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Fermentation: To prepare seeds for fermenting, simply squeeze or scoop out the pulp with the seeds into a jar with a little water (about half as much water as seeds and pulp). There is no need to include more pulp than naturally comes with the seeds. Store this seed/pulp mixture in a warm place (75 to 85 degrees F) for 11/2 to 5 days (depending on the seed type and whether conditions are warmer or cooler). Fermentation will be evidenced by bubbling and/or by the formation of a white mold on the surface of the mixture. As soon as the bubbling or mold have been evident for a day or so, pour the mix into a bowl and clean.
Clean Seeds: To clean wet seeds, scoop the seeds from the fruit, pulp and all. Pour the seeds and pulp into a large, sloping bowl and add water. Healthy seeds will sink to the bottom of the bowl, while dead seeds and most of the pulp will float. Use your fingers to gently separate all the seeds from the pulp. Watch closely, as seeds left fermenting too long (especially above 80 degrees F or so) may begin to germinate (evidenced by swelling and emerging roots) ruining their chances for storage. However, sprouted seeds can be planted immediately and grown out (depending on season), but they will die if they are dried out for storage once they have begun to germinate. If fermenting tomato seeds seems too much trouble, they will still germinate if the slippery gel surrounding the seeds is carefully rubbed off while you're cleaning them. Seeds treated this way will germinate, but they will not have had the protection of the fermentation process killing disease organisms. If you noticed any problems with your plants (leaves spotting or dying, inexplicable wilting, etc.), the extra trouble of fermentation will be well worth the effort.
Dry Seeds: Dry your tomato seeds on a piece of glass or a shiny plate - the wet seeds will stick to paper and be difficult to remove without damaging them.
Label and Store: Tomato seeds will store safely for 4 or more years after being properly dried and stored.
Tomatoes do best in a bright spot where they will get at least 10 hours of sunlight in the summer. Planting tomatoes in a few different spots will help reduce the risk of soil-borne diseases such as bacterial spot and early blight. In many areas, it is best to start seedlings in pots indoors in early spring. When temperatures are consistently warmer, begin taking the pots outdoors to have the plants adjust to the conditions. When planting seedlings, be sure to bury them up to the first true leaves. New roots will sprout on the stem below the surface, and more roots mean more fruits. Companion planting works wonderfully with tomatoes. For indeterminate varieties, such as Brandywine, put in stakes at the same time as transplanting to avoid damaging roots later. 6 foot stakes are ideal for indeterminate plants. It is best to avoid transplanting seedlings during the hottest part of the day, and be sure to water immediately after transplanting.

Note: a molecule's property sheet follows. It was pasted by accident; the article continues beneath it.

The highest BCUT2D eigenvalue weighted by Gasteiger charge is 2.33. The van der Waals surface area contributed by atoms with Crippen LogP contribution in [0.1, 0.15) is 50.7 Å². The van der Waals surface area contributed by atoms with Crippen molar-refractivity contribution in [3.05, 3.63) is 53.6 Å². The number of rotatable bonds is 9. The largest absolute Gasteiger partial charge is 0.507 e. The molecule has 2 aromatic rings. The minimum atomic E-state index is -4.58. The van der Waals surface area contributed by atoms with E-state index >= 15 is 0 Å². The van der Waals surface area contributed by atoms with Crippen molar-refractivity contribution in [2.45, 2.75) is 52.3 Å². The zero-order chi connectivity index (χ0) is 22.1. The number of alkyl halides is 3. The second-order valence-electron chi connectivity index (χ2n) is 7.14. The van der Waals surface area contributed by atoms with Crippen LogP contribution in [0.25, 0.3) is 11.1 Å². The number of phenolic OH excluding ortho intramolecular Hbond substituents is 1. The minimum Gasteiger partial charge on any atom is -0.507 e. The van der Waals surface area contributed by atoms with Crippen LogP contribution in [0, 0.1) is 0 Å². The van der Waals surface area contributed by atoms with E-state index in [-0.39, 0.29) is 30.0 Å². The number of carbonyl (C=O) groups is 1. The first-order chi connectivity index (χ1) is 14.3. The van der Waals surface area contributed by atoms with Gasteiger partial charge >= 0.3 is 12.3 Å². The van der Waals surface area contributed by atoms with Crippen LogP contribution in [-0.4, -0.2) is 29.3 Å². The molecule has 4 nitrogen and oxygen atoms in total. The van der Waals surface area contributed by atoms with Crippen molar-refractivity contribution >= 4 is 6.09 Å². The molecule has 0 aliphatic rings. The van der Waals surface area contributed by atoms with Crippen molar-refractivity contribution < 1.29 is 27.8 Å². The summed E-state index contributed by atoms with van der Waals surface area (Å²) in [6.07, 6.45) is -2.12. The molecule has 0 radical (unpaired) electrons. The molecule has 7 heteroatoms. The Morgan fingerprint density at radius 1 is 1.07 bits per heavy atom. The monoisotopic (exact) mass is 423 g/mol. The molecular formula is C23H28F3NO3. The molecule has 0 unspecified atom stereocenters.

Water the tomatoes deeply once a week, and somewhat more frequently in the height of summer. Be careful not to get the leaves and stems wet. In addition to the weekly deep watering, providing small amounts of water frequently will help encourage steady growth and avoid split fruit. Shoots will appear between large branches and the central vine. Be sure to pinch off these shoots as they emerge, as they take valuable energy away from the plants growth and development of fruit.
When the first fruit is ripening, encourage new growth and continued fruit by adding compost around the stem and trimming some of the upper leaves. Cut off the top of plants when six trusses of fruit set, this helps focus the plant's energies. Sowing basil underneath will draw white fly away from the tomatoes, and garlic, nasturtium or tagetes will repel aphids. About three weeks after the tomatoes go in the ground, plant another set so the harvest does not come all at once. Harvest the tomatoes once they have reached full size and are fully colored. Add Compost And Trim; While the first fruit is ripening, encourage new growth and continued fruit by scratching compost around the stem and trimming some of the upper leaves.
Tomatoes should be allowed to ripen thoroughly on their vines to at least the eating stage before harvesting them to collect their seeds.
Upon harvesting, it is best to ferment tomato seeds in order to remove a germination-inhibiting gel which covers the seeds, and to kill diseases.
Sources: http://howtosaveseeds.com/seedsavingdetails.php#tomatoes; http://www.rodalesorganiclife.com/garden/secrets-growing-plump-tomatoes; http://www.theguardian.com/lifeandstyle/gardening-blog/2010/may/18/growing-tomatoes-tips
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